Canadian Championship soccer comes to Halifax as the Wanderers face Toronto | City | Halifax, Nova Scotia | THE COAST
“Pressure is a privilege,” says HFX Wanderers goalkeeper Christian Oxner of facing the formidable Toronto FC.

Canadian Championship soccer comes to Halifax as the Wanderers face Toronto

Toronto’s MLS side typically play pros in New York and Los Angeles, but Tuesday night the team is in Halifax for an important match against the Wanderers.

Growing up in Halifax there wasn’t much soccer on TV, says Christian Oxner, one of the goalkeeps for the HFX Wanderers FC. The English Premier League and the Italian Serie A on Score sometimes were the only games in town. Oxner’s experience isn’t unique in Canada: there just aren’t many options to watch the beautiful game in the beautiful north. Which is why, perhaps, the enormity of the CONCACAF Champions League flies under the radar.

But like Europe’s Champions League, the North American version—organized by the Confederation Of North, Central America and Caribbean Association Football, or CONCACAF—is a major international tournament of the best club teams in the hemisphere. And the Wanderers are three games away from playing in it.

Canada gets to send one team to the CONCACAF Champions League, which has existed in one form or another since 2008 (and is only going to get bigger in 2024). Choosing that team naturally demands a national tournament among the best soccer teams in the country, with the winner of this Canadian Championship going on to the Champions League.

Yeah, it’s a lot of champions to keep track of. But all that matters locally is the Halifax Wanderers have already beaten one opponent—Guelph United—and now face Toronto FC in a game Tuesday night at the Wanderers Grounds, with the winner going on to the Canadian Championship semi-final. A semi-final win, then victory in the final, means winning the so-called Battle of the North and going to CONCACAF.

Being a Halifax kid playing professional soccer for a hometown team three games away from a berth in a major international tournament was something Oxner never thought would happen. “It’s something you have to enjoy because you never know what’s going to happen in life, if you’ll ever get that experience again,” the goalkeeper says.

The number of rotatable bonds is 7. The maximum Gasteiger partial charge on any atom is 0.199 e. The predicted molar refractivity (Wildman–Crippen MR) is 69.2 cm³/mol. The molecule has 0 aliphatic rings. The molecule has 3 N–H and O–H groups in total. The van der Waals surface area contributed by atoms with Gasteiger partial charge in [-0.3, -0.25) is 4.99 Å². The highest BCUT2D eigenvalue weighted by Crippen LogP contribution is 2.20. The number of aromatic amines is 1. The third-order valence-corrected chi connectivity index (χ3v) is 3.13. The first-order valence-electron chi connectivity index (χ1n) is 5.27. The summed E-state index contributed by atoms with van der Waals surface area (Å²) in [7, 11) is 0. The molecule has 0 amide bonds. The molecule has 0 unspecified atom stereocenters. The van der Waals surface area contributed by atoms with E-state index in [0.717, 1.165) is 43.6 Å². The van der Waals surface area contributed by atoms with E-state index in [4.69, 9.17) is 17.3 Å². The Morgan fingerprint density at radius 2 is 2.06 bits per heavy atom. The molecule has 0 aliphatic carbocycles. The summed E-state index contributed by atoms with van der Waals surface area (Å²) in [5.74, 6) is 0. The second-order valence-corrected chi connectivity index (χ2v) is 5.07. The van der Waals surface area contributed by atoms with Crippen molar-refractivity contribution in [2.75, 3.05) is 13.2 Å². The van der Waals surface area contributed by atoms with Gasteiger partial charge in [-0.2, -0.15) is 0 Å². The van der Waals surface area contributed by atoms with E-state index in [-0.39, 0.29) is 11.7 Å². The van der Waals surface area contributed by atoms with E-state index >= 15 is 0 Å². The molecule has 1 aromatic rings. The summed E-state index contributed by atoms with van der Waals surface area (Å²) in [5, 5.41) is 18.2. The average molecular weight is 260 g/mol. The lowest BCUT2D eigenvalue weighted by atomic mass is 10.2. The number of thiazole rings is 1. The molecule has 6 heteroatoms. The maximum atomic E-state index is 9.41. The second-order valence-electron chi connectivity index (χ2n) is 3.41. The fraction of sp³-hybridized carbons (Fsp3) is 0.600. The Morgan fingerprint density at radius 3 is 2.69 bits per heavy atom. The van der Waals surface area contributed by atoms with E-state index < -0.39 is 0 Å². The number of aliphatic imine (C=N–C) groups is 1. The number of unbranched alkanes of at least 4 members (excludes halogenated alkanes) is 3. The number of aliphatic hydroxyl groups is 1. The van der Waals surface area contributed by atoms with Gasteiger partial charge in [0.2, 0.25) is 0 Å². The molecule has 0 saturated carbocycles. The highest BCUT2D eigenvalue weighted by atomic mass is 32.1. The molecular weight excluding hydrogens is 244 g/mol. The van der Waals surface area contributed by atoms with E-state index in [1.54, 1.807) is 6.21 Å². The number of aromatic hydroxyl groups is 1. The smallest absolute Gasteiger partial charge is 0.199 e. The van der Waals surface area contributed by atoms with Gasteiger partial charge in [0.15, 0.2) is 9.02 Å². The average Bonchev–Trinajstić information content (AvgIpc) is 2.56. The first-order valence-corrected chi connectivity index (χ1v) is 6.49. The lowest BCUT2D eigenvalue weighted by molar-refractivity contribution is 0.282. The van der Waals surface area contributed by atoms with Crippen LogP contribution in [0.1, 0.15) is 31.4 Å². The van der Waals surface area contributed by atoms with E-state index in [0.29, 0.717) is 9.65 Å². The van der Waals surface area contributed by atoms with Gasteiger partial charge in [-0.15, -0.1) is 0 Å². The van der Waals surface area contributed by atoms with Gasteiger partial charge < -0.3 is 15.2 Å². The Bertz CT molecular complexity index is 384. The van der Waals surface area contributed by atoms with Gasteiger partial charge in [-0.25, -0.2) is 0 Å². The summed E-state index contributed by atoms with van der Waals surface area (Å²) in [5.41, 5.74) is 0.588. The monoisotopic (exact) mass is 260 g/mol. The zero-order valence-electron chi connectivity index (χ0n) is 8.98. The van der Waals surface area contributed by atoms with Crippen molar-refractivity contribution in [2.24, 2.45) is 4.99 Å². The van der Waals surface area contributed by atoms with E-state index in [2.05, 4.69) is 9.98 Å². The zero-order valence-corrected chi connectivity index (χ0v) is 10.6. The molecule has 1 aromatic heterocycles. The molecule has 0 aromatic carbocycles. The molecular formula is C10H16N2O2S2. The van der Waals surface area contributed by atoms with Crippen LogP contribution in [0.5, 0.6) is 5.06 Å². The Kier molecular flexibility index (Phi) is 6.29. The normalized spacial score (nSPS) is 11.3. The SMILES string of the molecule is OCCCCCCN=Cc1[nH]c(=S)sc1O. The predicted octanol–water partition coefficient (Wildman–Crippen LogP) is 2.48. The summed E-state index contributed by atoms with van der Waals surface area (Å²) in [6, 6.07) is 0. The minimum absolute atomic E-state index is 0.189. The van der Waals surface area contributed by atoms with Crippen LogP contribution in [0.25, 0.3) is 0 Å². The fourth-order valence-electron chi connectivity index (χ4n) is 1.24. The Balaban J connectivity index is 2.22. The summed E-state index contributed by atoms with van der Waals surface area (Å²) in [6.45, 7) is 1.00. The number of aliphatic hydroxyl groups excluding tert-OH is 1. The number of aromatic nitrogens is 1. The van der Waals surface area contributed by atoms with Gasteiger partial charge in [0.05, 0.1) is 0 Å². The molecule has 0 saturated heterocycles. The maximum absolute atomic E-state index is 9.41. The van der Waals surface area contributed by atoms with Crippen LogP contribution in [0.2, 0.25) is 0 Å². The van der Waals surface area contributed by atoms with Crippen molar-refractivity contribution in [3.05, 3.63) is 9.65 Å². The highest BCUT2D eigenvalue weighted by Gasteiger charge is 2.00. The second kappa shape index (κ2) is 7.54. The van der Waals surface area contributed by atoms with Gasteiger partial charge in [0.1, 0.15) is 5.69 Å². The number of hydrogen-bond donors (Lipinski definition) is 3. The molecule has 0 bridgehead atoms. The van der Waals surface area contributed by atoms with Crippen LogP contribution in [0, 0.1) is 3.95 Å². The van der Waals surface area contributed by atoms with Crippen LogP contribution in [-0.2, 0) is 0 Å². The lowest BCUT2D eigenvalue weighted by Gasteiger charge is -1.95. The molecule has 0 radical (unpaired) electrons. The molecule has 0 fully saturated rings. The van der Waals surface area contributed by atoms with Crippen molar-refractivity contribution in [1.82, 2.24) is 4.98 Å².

Beating Guelph, a semi-professional team, was one thing. Toronto FC is a more formidable opponent that usually plays in Major League Soccer, a professional league that includes football clubs in Los Angeles, Dallas and New York. The Wanderers, playing in the smaller Canadian Premier League, are clearly the underdogs. But the team is ready to face the challenge. “Pressure is a privilege,” says Oxner, “we get to go out there and play a game of football. Regardless of what happens the fans will be with us.”

When the Canadian Premier League was founded in 2017, the Canadian Championship added a rule that requires teams to have at least three Canadian players on the pitch for the games. Still, Oxner concedes it’s a bit harder to play against bigger clubs with the power to sign international all-stars like Toronto FC does, and Halifax will have to avoid making mistakes. “You can’t really give them anything,” says the Saint Mary’s University alum. “But at the same time, football is football.” Which is to say in a tournament where fates are decided by 90 minutes of play, truly anything can happen.

HFX Wanderers FC vs. Toronto FC in 2022 Canadian Championship action

When: Tuesday, May 24
Where: Wanderers Grounds, 5819 Sackville Street
Time: 7pm
Tickets: Available now, starting at $143.75

Matt Stickland

Matt spent 10 years in the Navy where he deployed to Libya with HMCS Charlottetown and then became a submariner until ‘retiring’ in 2018. In 2019 he completed his Bachelor of Journalism from the University of King’s College. Matt is an almost award winning opinion writer.
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